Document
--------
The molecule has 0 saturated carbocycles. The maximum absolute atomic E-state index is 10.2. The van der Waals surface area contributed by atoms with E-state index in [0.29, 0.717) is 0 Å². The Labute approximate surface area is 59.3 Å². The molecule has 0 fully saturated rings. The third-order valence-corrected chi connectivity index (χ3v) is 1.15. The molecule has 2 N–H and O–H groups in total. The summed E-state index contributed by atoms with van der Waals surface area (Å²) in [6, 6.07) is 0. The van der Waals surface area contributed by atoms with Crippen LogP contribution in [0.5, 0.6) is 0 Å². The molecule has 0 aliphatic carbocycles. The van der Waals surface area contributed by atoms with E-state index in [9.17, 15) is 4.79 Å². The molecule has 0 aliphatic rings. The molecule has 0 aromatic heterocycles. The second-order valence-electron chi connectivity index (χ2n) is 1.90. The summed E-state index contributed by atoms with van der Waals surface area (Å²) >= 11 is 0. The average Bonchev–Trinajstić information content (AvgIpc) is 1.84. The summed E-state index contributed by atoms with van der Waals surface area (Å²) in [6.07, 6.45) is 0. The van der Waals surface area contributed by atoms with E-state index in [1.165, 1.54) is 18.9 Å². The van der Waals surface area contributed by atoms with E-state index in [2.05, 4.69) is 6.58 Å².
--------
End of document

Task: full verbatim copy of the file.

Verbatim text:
The molecule has 0 saturated carbocycles. The maximum absolute atomic E-state index is 10.2. The van der Waals surface area contributed by atoms with E-state index in [0.29, 0.717) is 0 Å². The Labute approximate surface area is 59.3 Å². The molecule has 0 fully saturated rings. The third-order valence-corrected chi connectivity index (χ3v) is 1.15. The molecule has 2 N–H and O–H groups in total. The summed E-state index contributed by atoms with van der Waals surface area (Å²) in [6, 6.07) is 0. The van der Waals surface area contributed by atoms with Crippen LogP contribution in [0.5, 0.6) is 0 Å². The molecule has 0 aliphatic carbocycles. The van der Waals surface area contributed by atoms with E-state index in [9.17, 15) is 4.79 Å². The molecule has 0 aliphatic rings. The molecule has 0 aromatic heterocycles. The second-order valence-electron chi connectivity index (χ2n) is 1.90. The summed E-state index contributed by atoms with van der Waals surface area (Å²) >= 11 is 0. The average Bonchev–Trinajstić information content (AvgIpc) is 1.84. The summed E-state index contributed by atoms with van der Waals surface area (Å²) in [6.07, 6.45) is 0. The van der Waals surface area contributed by atoms with E-state index in [1.165, 1.54) is 18.9 Å². The van der Waals surface area contributed by atoms with E-state index in [2.05, 4.69) is 6.58 Å².